In early 2000, I received an email from America, of then old lady who was a direct descendant of American soldier who fought during the Philippine-American War and stationed at Bamban. The American soldier was Joseph Bryant Bedinger, from Troop B, 11th U.S. Cavalry stationed in the town in 1901-1902. The granddaughter was Dorothea Clymber, who inherited the sets of original photographs taken by his grandpa while stationed in Bamban, consisting of more than 35 images. The photographs were all donated to Bamban Historical Society and are now in the collection of the Bamban WWII Museum.

One of the photographs is the Bamban Train Station, taken in April 1902, with the locals in front of the facade of the station. The men were probably some prominent people of Bamban. Attached is the scanned image of the Bamban Station.

The same train station that was used by the Filipino Army of Liberation during the height of the Philippine-American War, especially in the period of June to November 11, 1899, when the town became one of the bastions of resistance against the American advance from Pampanga, as part of the Paruao River Line, where the Bamban Trenches of fortified lines and positions around the high ground of the present Mansion Ridge near the Bamban Museum and the foothills of the Rotary and Bantiti.

On June 5, 1899, General Aguinaldo trekked to Bamban from Cabanatuan, via the backroad of the Magao and Bamban-Concepcion, where he established his capital and field headquarters, arriving most probably in the afternoon. The nearest Spanish-era house to the train station that can accommodate the headquarters, in my opinion, is the Feliciano Mansion House, or the “Big House”, located behind the public market in San Nicolas.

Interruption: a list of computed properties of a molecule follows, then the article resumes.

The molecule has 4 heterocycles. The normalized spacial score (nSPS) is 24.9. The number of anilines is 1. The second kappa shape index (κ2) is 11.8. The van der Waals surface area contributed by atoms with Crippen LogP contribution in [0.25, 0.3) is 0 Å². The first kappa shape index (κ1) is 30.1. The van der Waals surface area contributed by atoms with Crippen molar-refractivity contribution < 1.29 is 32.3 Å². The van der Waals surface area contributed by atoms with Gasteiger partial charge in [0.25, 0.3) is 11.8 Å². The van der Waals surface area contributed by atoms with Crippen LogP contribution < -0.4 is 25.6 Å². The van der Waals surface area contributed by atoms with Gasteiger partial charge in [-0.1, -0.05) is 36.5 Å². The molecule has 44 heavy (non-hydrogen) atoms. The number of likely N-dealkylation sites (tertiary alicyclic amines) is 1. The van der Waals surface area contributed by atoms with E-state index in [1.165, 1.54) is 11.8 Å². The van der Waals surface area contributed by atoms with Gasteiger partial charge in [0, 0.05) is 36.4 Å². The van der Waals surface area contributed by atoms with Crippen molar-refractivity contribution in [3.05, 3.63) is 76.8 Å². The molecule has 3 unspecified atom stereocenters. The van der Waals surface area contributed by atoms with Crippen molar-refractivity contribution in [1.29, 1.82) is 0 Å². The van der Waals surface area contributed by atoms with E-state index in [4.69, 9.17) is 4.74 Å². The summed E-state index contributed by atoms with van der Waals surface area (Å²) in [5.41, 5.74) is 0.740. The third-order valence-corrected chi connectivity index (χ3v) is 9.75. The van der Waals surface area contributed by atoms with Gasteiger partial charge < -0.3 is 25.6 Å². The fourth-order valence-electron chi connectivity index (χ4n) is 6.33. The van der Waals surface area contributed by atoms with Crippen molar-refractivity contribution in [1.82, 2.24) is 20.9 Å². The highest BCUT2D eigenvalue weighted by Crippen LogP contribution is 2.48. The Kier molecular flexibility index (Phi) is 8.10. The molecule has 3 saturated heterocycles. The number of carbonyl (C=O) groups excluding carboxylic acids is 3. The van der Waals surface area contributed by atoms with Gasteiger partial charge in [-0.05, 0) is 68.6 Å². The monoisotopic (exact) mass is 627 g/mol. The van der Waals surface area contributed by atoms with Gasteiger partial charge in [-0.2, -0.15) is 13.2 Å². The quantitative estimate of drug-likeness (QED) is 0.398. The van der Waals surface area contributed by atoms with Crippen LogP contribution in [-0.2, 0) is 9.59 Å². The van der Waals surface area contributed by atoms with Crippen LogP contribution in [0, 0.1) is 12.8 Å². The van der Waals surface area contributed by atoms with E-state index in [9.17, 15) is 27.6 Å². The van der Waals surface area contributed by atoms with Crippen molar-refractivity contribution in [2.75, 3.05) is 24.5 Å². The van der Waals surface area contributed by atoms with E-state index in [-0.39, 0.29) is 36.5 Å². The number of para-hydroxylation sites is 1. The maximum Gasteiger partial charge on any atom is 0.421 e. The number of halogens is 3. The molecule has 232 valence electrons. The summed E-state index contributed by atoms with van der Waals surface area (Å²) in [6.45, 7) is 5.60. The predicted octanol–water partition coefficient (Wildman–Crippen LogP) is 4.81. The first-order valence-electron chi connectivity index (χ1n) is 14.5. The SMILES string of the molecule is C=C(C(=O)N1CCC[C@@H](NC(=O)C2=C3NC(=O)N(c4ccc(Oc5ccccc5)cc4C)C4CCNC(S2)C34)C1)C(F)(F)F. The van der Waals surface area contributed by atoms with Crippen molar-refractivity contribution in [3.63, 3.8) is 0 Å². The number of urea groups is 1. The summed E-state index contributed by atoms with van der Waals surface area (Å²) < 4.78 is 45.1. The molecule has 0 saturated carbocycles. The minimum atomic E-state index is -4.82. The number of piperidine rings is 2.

On his journey to Angeles to meet General Venancio Concepcion who was headquartered at the Pamintuan Mansion in Angeles (Pampanga), General Aguinaldo used the train transportation and may have embarked from the same station. On the following day, June 6, most of the Filipino generals in the field, particularly in Central Luzon and Dagupan were summoned to report at the Pamintuan Mansion HQ.

One of those generals was the Kapampangan from Arayat; General Jose Alejandrino. On his way to Angeles via train transport, and with a little stop-over at the Bamban Station, General Alejandrino was apprehended by Colonel Urbano Lacuna, whom he mistook as General Luna. The scene between General Alejandrino and Colonel Lacuna at the Bamban Station became part of the beginning of the movie “Goyo: Ang Batang Heneral”.

The Bamban Train Station had seen moments of History from the Philippine-Revolution, Second Phase (or the Philippine-American War), the American Occupation and WWII. With the decline of train transport in the 1980s, the Bamban Station was neglected and succumbed to deterioration, human activity and intervention, until the eruption of Mt. Pinatubo in 1991. At present, only the thick walls of the original station remain, such ruins who were witness to history.

Our Field Recon Team had visited the ruins of the Bamban Station, where some families used the former facility as temporary housing. A typical Bambanense born in the 1970s like me, have fond memories of the several visit to that train station. We were accompanied by friends, History enthusiasts and American researchers and historians in that field survey of the station.

On this important occasion of B-DAY (or Bamban Day), I am posting these photographs of the Bamban Train Station and would like to share important part of our Nation’s History on the fight for our freedom 125 years ago.

Rhonie Dela Cruz

(1) Captured scene from the movie “Goyo: Ang Batang Heneral”, showing the facade of the Bamban Station on June 6, 1899. From TBA Studios.
(2) Bamban Train Station circa 1902. Original photograph by Joseph Bryant Bedinger (Troop C, 11th U.S. Cavalry), donated by Dorothea Clymer, Bamban Historical Society Collection.
(3-4) Photographs taken at the ruins of the Bamban Station; Rhonie Dela Cruz Collection.

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